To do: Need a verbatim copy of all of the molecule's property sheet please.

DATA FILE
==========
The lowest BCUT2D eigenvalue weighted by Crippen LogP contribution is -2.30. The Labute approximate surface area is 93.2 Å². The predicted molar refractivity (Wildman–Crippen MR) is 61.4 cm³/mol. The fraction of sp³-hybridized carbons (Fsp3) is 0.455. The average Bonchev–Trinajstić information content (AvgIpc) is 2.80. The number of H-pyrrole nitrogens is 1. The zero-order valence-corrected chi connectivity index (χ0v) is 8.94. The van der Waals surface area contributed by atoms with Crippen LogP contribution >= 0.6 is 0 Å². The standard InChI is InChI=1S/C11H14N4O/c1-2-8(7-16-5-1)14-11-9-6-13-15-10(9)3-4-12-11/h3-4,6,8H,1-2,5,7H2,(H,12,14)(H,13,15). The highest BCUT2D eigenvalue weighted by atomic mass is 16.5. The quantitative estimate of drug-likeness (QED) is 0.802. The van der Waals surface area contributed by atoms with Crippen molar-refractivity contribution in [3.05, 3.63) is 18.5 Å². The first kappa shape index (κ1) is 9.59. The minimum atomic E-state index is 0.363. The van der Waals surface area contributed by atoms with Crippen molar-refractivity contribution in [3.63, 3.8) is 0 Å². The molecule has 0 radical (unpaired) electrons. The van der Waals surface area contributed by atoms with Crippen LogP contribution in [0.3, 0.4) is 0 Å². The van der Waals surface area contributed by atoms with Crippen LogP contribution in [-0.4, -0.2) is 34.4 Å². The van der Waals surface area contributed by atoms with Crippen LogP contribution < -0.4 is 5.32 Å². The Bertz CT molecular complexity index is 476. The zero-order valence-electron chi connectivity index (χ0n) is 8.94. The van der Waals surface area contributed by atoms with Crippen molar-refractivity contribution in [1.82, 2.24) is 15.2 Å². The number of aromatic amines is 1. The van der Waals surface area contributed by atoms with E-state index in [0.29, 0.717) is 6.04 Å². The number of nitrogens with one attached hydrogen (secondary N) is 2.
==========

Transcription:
The lowest BCUT2D eigenvalue weighted by Crippen LogP contribution is -2.30. The Labute approximate surface area is 93.2 Å². The predicted molar refractivity (Wildman–Crippen MR) is 61.4 cm³/mol. The fraction of sp³-hybridized carbons (Fsp3) is 0.455. The average Bonchev–Trinajstić information content (AvgIpc) is 2.80. The number of H-pyrrole nitrogens is 1. The zero-order valence-corrected chi connectivity index (χ0v) is 8.94. The van der Waals surface area contributed by atoms with Crippen LogP contribution >= 0.6 is 0 Å². The standard InChI is InChI=1S/C11H14N4O/c1-2-8(7-16-5-1)14-11-9-6-13-15-10(9)3-4-12-11/h3-4,6,8H,1-2,5,7H2,(H,12,14)(H,13,15). The highest BCUT2D eigenvalue weighted by atomic mass is 16.5. The quantitative estimate of drug-likeness (QED) is 0.802. The van der Waals surface area contributed by atoms with Crippen molar-refractivity contribution in [3.05, 3.63) is 18.5 Å². The first kappa shape index (κ1) is 9.59. The minimum atomic E-state index is 0.363. The van der Waals surface area contributed by atoms with Crippen molar-refractivity contribution in [3.63, 3.8) is 0 Å². The molecule has 0 radical (unpaired) electrons. The van der Waals surface area contributed by atoms with Crippen LogP contribution in [0.3, 0.4) is 0 Å². The van der Waals surface area contributed by atoms with Crippen LogP contribution in [-0.4, -0.2) is 34.4 Å². The van der Waals surface area contributed by atoms with Crippen LogP contribution < -0.4 is 5.32 Å². The Bertz CT molecular complexity index is 476. The zero-order valence-electron chi connectivity index (χ0n) is 8.94. The van der Waals surface area contributed by atoms with Crippen molar-refractivity contribution in [1.82, 2.24) is 15.2 Å². The number of aromatic amines is 1. The van der Waals surface area contributed by atoms with E-state index in [0.29, 0.717) is 6.04 Å². The number of nitrogens with one attached hydrogen (secondary N) is 2.